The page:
My strategy relates to buying quality dividend stocks which fit my criteria
, then sit back and hold on until one of these three events happens
. However, there are other ways for investors to actively generate income from dividend paying stocks. Although they are mostly for sophisticated investors, everyone should be aware of them.
One such strategy is active dividend investing. This relates to selling a stock when its current yield drops below a certain threshold. For example, back in 2009, investors could have purchased shares of Aflac (AFL) at $20 or less per share. As a result they would be earning a yield on cost of 6%. However, given the steep run up in the share price since then, the current yield is 2.80%.
The question that some investors ask themselves is whether it makes sense to sell a company yielding 2.80% today, and substituting it for a company which has a higher current yield. After all, this would only increase the current income that the portfolio generates. For investors who are in the distribution phase of their dividend investing lifecycle, any boost in the dividend income could be seen as a nice bonus.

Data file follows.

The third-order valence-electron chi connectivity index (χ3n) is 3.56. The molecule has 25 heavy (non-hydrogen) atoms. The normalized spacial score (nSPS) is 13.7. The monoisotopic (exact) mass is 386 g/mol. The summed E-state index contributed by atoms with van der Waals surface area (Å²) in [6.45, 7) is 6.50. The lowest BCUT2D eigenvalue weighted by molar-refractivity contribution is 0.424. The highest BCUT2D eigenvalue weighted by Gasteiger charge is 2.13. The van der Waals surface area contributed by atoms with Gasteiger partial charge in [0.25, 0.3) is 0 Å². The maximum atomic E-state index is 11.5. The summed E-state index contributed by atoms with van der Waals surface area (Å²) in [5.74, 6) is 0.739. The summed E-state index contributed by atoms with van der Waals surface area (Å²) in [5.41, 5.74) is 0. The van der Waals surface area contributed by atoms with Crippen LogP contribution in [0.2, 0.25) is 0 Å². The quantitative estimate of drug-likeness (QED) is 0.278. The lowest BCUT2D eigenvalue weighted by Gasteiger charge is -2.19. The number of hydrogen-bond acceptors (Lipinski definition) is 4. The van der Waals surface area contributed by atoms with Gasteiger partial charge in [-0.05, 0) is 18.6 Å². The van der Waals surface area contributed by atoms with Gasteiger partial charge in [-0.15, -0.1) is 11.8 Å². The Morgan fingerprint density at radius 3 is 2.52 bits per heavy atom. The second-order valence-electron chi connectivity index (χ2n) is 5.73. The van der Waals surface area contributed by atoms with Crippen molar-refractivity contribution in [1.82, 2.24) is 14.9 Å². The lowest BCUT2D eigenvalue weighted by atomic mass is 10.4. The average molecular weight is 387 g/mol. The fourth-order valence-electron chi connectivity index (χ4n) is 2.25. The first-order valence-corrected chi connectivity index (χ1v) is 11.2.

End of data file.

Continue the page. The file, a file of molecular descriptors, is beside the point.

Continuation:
I typically worry about replacing dividend stocks
after I sell dividend stocks when one of these three events
occur. The reason why I don't sell stocks that have gone up so much, that their current yield is low, is because I would not want to miss out on any dividend growth potential.
For example, investors holding onto Yum! Brands (YUM
), might be disappointed with the low current yield of the stock. I purchased the stock last year at $41/share. My yield on cost
is almost 2.80%. The current yield on the stock is 1.80%. Theoretically, if I sold my Yum! Brands stock, and purchased shares of McDonald's
) with the proceeds, I would increase my dividend income by 50%. The current yield on McDonald's (MCD) is 2.80%. However, I am careful not to focus too much on one aspect, which is yield.